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Category Archive for 'Issue 8'

We are pleased to present our eighth issue filled with insightful writing for these meditative months of summer. Our featured authors remind us the art of creating the poem, story and essay can capture life’s various stages. As always, we are proud to publish talented writers whose work has gifted us with another noteworthy issue. Thank you to all of our submitters.

damselfly press is pleased to have been selected again for inclusion in the Best of the Web 2009 Anthology by Dzanc Books. We have included their banner on our site.

Our ninth issue will be available October 15th. If you’d like to submit, please visit our guidelines section and send us your submission by September 15th.

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THREAD

When a friend says her youngest just left
for a job in Manhattan,
I think of my girl on the verge
of middle school, the necessary
journey every morning.
I’ll stand at the corner
as the bus yawns open its doors
to deliver her into its chaos
of warmth and noise
where I cannot follow,
the spool between us spinning
and spinning, unrelenting
rotation, the thread
growing longer and longer
like a scarf from a magician’s hat
until I can no longer see her from where I stand.

– Andrea Potos’ collection of poems, Yaya’s Cloth, was published by Iris Press in 2007 and received an Outstanding Achievement Award in Poetry from the Wisconsin Library Association. Her poems have appeared or are forthcoming in Women’s Review of Books, Poetry East, Southern Poetry Review, CALYX Journal, Blue Unicorn, and The Comstock Review.

Elegy for Us

I scrubbed the floors though it was useless—
the windows open to the March air,
the trees with their sad pregnant look, red
bud, the pavements littered with detritus of
winds, a breeze warm and scented with
garbage. The water turned the color of
coal, a gray tinged with specks of black,
the suds rivered and pooled across the pitted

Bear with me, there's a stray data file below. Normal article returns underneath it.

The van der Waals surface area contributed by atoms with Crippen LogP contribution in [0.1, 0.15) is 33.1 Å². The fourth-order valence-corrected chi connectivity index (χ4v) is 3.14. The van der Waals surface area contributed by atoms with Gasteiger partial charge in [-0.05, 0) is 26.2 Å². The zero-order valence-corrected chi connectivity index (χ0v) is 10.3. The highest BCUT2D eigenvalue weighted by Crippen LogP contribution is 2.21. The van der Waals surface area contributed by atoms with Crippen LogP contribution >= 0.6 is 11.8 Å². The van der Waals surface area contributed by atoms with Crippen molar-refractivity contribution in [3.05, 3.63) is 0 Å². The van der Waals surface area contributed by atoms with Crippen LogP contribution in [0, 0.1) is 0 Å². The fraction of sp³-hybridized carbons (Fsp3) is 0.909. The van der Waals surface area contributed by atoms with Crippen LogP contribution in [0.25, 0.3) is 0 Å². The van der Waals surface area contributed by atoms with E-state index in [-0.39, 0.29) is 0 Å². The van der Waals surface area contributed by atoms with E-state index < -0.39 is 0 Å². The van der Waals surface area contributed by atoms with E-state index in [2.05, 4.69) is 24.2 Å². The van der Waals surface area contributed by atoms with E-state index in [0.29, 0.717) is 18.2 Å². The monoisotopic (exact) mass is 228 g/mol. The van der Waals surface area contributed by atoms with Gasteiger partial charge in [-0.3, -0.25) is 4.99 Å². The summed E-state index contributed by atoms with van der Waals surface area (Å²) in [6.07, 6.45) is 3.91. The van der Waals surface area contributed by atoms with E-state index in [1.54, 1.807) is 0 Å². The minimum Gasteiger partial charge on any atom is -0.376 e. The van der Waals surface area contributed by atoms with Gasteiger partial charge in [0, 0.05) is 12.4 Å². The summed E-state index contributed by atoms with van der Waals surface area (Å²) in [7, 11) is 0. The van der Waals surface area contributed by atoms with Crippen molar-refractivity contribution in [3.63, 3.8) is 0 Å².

soft wood floors. I could see where you
had thrown the coffee cup against the wall.
You slept past noon; you always
slept. Later, the voices would come out and
I would remember how you shifted in
sleep, your face slack as a stoppered gun.
Where had you gone? In a dream I had
those years, we were living in a cardboard
box on our own corner. Every morning I carved
out windows, propped up walls, filled
bowls with day-old bread from the
Italian bakery. I think now of the games
of children—the vast and terrible forests,
the curious intentness of their faces as they
move around the small speckled seeds or stones.

– Sheila Black is the Visiting Professor of Creative Writing at New Mexico State University in Las Cruces. Her poems have appeared in Diode, Copper Nickel, LitPot Review, DMQ Review, Willow Springs, Poet Lore, Ellipsis, Blackbird, The Pedestal, and Puerto Del Sol. Black’s first book, House of Bone, was published by CustomWords Press in 2007. Her second book, Love/Iraq, is forthcoming from CustomWords Press in November 2009.

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Identical Me

My mother became a doll maker in Tehuacán after my father died when I was less than a year old. Doll making helped my mother pass the time during her widow’s withdrawal from the world, and unwittingly, helped disclose a unique talent. This was 63 years ago before all the North Americans came down here to sell their white haired dolls wrapped in bright pink packages.
She started out making simple dolls with cottony stuffing and stray buttons for eyes. As time passed, she refined the craft until people in the town started asking her to make dolls for their daughters. Before she knew it, she became a busy woman with a booming business.

Needless to say, I had the best dolls in town, and I was the envy of all the girls in my school. They especially loved the dolls that my mother made in my likeness. Each year my mother would take my measurements so she could make the doll’s measurements correspond with mine. She special ordered the chestnut eyes with golden flakes from Europe. She even saved my wavy tresses after hair cuts and used my hair on the doll’s head.

Of course, the birth of a doll made in my likeness became a colorful ritual celebration. Everyone we knew came to see the introduction of a new me. We would rent a hall and each year the crowd grew bigger reaching to over 200 people on my 15th birthday. At the celebration, my mother would make me sit next to the new doll, which was always covered with purple velvet and waiting to be unveiled. She’d line up all the other dolls in order according to age.

Once the unveiling was complete, everyone would comment about the way I had changed from year to year. “Ah, she’s big-boned like her mother.” I heard someone declare on my 15th birthday. That comment was too much for me to take, so I decided to discourage my mother from making the 16th doll.

“Mamá, please don’t make any more dolls that look like me,” I begged as I saw her gather her supplies to make a new me.

“Don’t you think this obsession is just a little, well, twisted?”

“Twisted? What kind of silly talk is that? Shame on you. You should be flattered. Do you know how many mothers have begged me to make dolls in the likenesses of their daughters? Hundreds have asked. But I save that for you.”

I already understood the great mechanism that was my mother would be hard to fight. She was a force in my life. She was a strong wind pushing me in the direction she wanted me to go.

“Can’t we skip a year?” I persisted even though I knew her answer.